Marriage: Gender and Conjoined Twins

Ilya Somin isomin at fas.harvard.edu
Mon Mar 15 17:14:23 PST 2004


I agree with Greg Sisk that we should not base our marriage policy on
extremely rare cases like conjoined twins. But what about much more common
cases such as heterosexual couples that are either 1) genetically unable
to bear children, 2) old enough that childbearing is impossible or highly
unlikely (e.g. b/c menopause has occurred), or 3) simply have no intention
of having any children?

If marriage must be "child-oriented," should not some or all of the above
also be denied marriage rights? I set aside the possibility of adoption
because, of course, same-sex couples can adopt also (as can single people
for that matter).

Ilya Somin



On Mon, 15 Mar 2004, Sisk, Gregory C. wrote:

> As a very brief answer, no I don't think so, that is, I don't references to
> transgender or inoperable conjoined twins are at all telling on the question
> of whether marriage should be re-defined.  As a crucial preliminary matter,
> I don't think it much advances any argument to point to the outlier kinds of
> matter and then suggest that a legal regime should be constructed around it.
> Only by starting from the extreme scenario or the unusual exception would
> one be able to suggest that gender is a biologically faulty concept, when of
> course it is a fundamental biological concept and integral to the
> perpetuation of the species.  Without gender, there is no reproduction; it
> is as simple and basic as that.  (When I think about whether one believes in
> the biological fact of gender, it reminded me of the old story about the
> English gentleman who was asked if he believed in infant baptism and
> responded:  "Believe in it, I've seen it done!")
>
> The institution of marriage is founded upon that simple biological fact --
> that a heterosexual union is pregnant (pun intended) with the possibility of
> creating life.  Marriage is not (or at least has not been), as my colleague
> Teresa Collett recently described it, a mere "love license."  The state has
> no business formalizing or recognizing deep friendships, loving adult
> relationships, etc.  Marriage instead has been child-oriented, based upon
> the general proposition that a man and a woman joined together in a sexual
> union are likely to produce children.  Reinventing marriage as an
> affirmation of adult affections turns it away from that child-orientation.
>
> Having said that, herewith some thoughts about the two problems:  For the
> transgender person, the biological answer is simple -- the gender of the
> birth certificate, which in turn should reflect the gender that genetics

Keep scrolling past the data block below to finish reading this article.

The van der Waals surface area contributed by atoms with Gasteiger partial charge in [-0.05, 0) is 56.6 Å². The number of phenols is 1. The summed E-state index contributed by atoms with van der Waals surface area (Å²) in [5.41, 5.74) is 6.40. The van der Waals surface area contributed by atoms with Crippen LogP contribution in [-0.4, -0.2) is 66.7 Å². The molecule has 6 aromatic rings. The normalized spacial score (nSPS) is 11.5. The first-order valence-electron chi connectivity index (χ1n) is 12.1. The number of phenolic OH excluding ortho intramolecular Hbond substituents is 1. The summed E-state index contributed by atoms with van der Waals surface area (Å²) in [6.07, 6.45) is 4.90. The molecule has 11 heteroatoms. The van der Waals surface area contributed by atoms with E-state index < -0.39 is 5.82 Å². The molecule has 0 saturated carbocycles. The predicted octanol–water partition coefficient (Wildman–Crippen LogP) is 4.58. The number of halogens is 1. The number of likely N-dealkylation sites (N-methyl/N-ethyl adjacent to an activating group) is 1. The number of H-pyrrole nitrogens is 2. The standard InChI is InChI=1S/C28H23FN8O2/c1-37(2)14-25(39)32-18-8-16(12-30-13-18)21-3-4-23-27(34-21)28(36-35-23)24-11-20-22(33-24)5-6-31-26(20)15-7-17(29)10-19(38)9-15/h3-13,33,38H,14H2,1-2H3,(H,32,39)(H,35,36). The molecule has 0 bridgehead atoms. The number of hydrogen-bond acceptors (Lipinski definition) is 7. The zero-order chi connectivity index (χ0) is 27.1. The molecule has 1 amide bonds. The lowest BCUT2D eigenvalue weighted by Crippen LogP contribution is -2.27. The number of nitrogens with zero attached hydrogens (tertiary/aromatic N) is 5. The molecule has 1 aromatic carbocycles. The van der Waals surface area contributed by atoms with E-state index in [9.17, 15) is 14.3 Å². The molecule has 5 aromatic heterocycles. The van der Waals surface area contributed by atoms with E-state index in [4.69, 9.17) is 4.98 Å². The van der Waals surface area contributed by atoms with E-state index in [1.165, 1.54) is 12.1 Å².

> confirm -- should control.  While unusual cases do arise -- very rarely --
> in which a newborn appears to exhibit physical evidences of both genders, as
> I understand it a genetic examination should confirm the answer.
>
> As for the conjoined twins example, all I can say is:  Come on!  Surely no
> one would suggest that any legal rule -- whether it is ownership of
> property, eligibility for governmental benefits, limitations on search and
> seizure for criminal purposes, etc., much less marriage, should turn on this
> question.
>
> Even if one disagrees on these particular point, I still insist that however
> one comes out on the application of the law to the idiosyncratic, such as
> the conjoined twins case, tells us little or nothing about the larger
> issues.
>
> Greg Sisk
>
>
> Gregory Sisk
> Professor of Law
> University of St. Thomas School of Law (Minneapolis)
> MSL 400, 1000 LaSalle Avenue
> Minneapolis, MN  55403-2005
> 651-962-4923
> gcsisk at stthomas.edu
> http://personal2.stthomas.edu/GCSISK/sisk.html
>
>
> -----Original Message-----
> From: Francisco Martin [mailto:ricenter at igc.org]
> Sent: Monday, March 15, 2004 2:31 PM
> To: conlawprof at lists.ucla.edu
> Subject: Marriage: Gender and Conjoined Twins
>
> A few weeks and months ago, Prof. Levinson and I asked about transgendered
> persons marrying.  No one ever responded to this question.  If marriage is
> a fundamental right, how can transgendered (or inter-sexed) persons marry
> under a legal regime that allows only heterosexual marriage?  For those
> opposed to gay marriage (e.g., Profs. Duncan, Kmiec), how do you all answer
> this question?
>
> And, here's another question.  In the case of inoperable conjoined twins,
> can they even marry under a legal regime that disallows polygamy?  This is
> not an unheard of question.  I believe that 21 states refused to marry the
> conjoined sisters, Violet and Daisy Hilton.
>
> Isn't the idea of heterosexual marriage based on a biologically faulty
> conception of gender and personhood?
>
> Francisco Forrest Martin
>
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